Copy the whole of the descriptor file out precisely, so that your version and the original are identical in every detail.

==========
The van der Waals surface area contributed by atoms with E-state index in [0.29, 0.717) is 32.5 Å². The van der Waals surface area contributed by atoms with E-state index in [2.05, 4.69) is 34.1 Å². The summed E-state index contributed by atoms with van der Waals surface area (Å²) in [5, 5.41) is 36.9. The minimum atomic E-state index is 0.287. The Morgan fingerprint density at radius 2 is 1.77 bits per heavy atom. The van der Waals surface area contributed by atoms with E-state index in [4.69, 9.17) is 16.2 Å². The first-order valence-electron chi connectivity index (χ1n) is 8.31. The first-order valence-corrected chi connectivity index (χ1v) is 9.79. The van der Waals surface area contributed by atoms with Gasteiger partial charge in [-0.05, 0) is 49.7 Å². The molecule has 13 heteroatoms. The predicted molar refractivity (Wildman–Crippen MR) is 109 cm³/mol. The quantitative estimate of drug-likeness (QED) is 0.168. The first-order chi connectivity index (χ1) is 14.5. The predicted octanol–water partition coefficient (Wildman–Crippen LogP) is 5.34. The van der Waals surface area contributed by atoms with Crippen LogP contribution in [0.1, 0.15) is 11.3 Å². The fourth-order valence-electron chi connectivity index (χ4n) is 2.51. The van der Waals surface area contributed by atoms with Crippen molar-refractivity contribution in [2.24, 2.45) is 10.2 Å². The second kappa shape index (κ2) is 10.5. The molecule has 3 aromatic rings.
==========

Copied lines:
The van der Waals surface area contributed by atoms with E-state index in [0.29, 0.717) is 32.5 Å². The van der Waals surface area contributed by atoms with E-state index in [2.05, 4.69) is 34.1 Å². The summed E-state index contributed by atoms with van der Waals surface area (Å²) in [5, 5.41) is 36.9. The minimum atomic E-state index is 0.287. The Morgan fingerprint density at radius 2 is 1.77 bits per heavy atom. The van der Waals surface area contributed by atoms with E-state index in [4.69, 9.17) is 16.2 Å². The first-order valence-electron chi connectivity index (χ1n) is 8.31. The first-order valence-corrected chi connectivity index (χ1v) is 9.79. The van der Waals surface area contributed by atoms with Gasteiger partial charge in [-0.05, 0) is 49.7 Å². The molecule has 13 heteroatoms. The predicted molar refractivity (Wildman–Crippen MR) is 109 cm³/mol. The quantitative estimate of drug-likeness (QED) is 0.168. The first-order chi connectivity index (χ1) is 14.5. The predicted octanol–water partition coefficient (Wildman–Crippen LogP) is 5.34. The van der Waals surface area contributed by atoms with Crippen LogP contribution in [0.1, 0.15) is 11.3 Å². The fourth-order valence-electron chi connectivity index (χ4n) is 2.51. The van der Waals surface area contributed by atoms with Crippen molar-refractivity contribution in [2.24, 2.45) is 10.2 Å². The second kappa shape index (κ2) is 10.5. The molecule has 3 aromatic rings.